A few years ago, upon entering a hospital emergency room, you would likely be asked about your symptoms by a triage nurse holding a clipboard. Today, it's just as common for the nurse to wield an iPad and add notes from your conversation that can later be accessed by several members of the hospital staff. This upgrade in healthcare technology saves the emergency room physician from undertaking a second detailed work-up on your condition.
Lab technicians can find test orders, nursing staff's care instructions and yes, billing staff can review the file and begin building an invoice.
As for you, Dear Patient -- you will be pleased to be spared the need to tell the same set of facts again and again, but there’s more to it than that. You have witnessed a small part of a revolution: the birth of the healthcare IT market.
Improving Access, Patient Monitoring with Healthcare IT
Healthcare information technology trends are beneficial to the industry, especially as it is facing intense pressure to improve quality, control costs, and meet ever-changing government requirements. Healthcare is delivered in a variety of settings, and physicians and nurses are almost always on the move. Healthcare is complex, and in most countries is delivered in a complex system with many cooperating or competing care providers.
Yet, healthcare was one of the last industries to adapt to information technology. Compared to manufacturing or retail service industries, it lagged in computerization.
As of 2000, few hospitals contained fully implemented IT systems. That’s hard to imagine even today - a hospital with no computers. But once the industry began diving into the IT wave at the beginning of the last decade, it made dramatic investments, and is now among the top buyers of new IT equipment.
The stakes are high. Spending on the healthcare market in the U.S. has increased considerably in recent decades:
From $1,350 billion in 2000 to $2.8 trillion in 2010. In 1980, it was $256 million.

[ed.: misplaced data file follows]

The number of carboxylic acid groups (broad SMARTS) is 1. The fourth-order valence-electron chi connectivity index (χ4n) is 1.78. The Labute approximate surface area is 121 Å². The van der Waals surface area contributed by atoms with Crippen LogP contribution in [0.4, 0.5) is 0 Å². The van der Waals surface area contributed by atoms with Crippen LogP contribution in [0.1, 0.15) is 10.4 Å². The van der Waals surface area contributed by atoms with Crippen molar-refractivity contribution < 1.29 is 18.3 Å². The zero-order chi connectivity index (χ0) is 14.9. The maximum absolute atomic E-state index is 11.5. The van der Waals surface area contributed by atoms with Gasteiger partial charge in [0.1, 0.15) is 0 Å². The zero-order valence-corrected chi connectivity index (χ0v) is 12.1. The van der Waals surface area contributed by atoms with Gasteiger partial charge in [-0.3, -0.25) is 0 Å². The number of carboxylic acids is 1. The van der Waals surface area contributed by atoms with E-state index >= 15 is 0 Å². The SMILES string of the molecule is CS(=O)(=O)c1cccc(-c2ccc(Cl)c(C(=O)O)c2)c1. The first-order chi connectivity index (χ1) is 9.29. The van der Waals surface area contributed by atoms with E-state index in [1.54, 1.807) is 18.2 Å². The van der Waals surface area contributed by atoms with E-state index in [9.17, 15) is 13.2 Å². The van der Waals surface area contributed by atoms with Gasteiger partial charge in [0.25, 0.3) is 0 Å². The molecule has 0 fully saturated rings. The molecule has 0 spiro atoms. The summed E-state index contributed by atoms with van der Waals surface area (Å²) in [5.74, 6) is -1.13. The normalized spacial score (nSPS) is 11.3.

Expenditure on healthcare is expected to continue to rise with the total U.S. healthcare spending expected to reach $4 trillion and 20% of GDP by 2015.
Governments and providers have an eye on using technology to make themselves more efficient and reduce redundancies. But costs aren’t the only reason for IT. The IT transition for the healthcare industry presumes that with better information, physicians and nurses can provide more informed care and patients will see better outcomes.
Healthcare IT Continuously Evolves
Here are additional examples of how healthcare informatics are revolutionizing the healthcare industry:
EMR - This development is one that we will be focusing on in greater detail in future blog posts. For now, in brief, the electronic medical record (EMR) is a computer-based patient medical record (the term also describes the system that manages those records for the hospital.) Over the last 20 years, medical institutions have encouraged the shift towards computerization to help manage patient information. This new record system helped doctors to conduct efficient, convenient, and to-the-point medical examinations. Records can also be used to analyze patient visits and be sure only appropriate test and treatments are ordered.